Bradley Hunt is a Heiltsuk native from Bella Bella, B.C. who has worked hard to carve a distinctive name for himself both as an artist and teacher on the West Coast of Canada. Born May 26, 1946, Bradley began to carve as a young boy. He would follow his father around the Bella Bella community, imitating the older man’s hobby of whittling. Bradley’s artistic talents flourished during his high school years at the Alberni Residential School. He later attended the Vancouver Art School for two years before transferring to the University of British Columbia where he received a Bachelor of Education degree with a double art major in 1973.
Bradley chose to pursue his passion for art on a full time basis after teaching eleven years in elementary schools in both Bella Bella and Sechelt. Settling in Gibsons, B.C. with his family in 1978, Bradley has devoted the past decade of his life to strengthening his spiritual ties with his ancestral culture, reaching beyond the perfection of this artistic craftsmanship to a purer understanding of the natural elements, which are woven beautifully into each of his individual works.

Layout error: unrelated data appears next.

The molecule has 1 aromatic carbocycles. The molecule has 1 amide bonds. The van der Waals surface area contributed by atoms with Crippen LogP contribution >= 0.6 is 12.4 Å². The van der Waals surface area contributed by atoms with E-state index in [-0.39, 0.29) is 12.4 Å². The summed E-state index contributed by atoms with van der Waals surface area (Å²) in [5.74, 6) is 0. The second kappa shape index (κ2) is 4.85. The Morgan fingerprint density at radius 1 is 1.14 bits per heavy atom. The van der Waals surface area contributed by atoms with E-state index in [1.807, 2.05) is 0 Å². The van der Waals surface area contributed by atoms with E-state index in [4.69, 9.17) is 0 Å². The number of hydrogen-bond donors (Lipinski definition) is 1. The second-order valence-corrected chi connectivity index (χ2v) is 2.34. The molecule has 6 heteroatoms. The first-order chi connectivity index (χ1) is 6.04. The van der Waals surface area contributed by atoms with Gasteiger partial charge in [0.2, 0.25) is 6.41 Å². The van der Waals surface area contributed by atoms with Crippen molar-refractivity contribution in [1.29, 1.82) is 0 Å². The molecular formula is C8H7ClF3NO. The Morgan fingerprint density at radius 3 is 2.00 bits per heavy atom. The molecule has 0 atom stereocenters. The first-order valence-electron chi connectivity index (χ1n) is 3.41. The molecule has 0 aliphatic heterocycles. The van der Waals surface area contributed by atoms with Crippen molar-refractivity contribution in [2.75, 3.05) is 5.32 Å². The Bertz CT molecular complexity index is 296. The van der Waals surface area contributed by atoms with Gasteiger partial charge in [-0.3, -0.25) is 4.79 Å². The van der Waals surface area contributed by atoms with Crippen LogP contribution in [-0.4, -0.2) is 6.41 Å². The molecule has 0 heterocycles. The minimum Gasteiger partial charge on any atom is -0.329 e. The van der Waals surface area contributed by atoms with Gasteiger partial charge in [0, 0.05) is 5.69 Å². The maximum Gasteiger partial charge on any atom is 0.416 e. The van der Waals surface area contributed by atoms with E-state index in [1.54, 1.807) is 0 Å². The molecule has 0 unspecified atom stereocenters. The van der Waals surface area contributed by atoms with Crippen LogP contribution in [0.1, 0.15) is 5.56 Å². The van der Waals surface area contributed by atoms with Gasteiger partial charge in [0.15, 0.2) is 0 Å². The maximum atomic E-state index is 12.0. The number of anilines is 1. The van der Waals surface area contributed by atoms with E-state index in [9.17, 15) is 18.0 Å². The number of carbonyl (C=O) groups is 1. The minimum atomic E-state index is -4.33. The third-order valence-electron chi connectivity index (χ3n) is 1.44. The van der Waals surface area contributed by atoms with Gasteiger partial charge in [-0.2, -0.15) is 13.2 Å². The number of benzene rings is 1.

Throughout his successful career, he has been commissioned to carve a variety of pieces including totem poles and talking sticks. Many of his wooden masks have been celebrated in traditional potlatch ceremonies where they were used in combination with Native dance, storytelling, history and song. Bradley’s carvings, as well as his delicate prints and logos, have been displayed and purchased both nationally and internationally in countries as distant as Japan, Russia and Germany. In November of 2002, Coastal Peoples was fortunate to have Bradley contribute two beautiful panels “Thunderbird and Killerwhale” and “Raven and Moon” to our much-anticipated show entitled Storytellers: Oral Tradition of the Northwest Coast.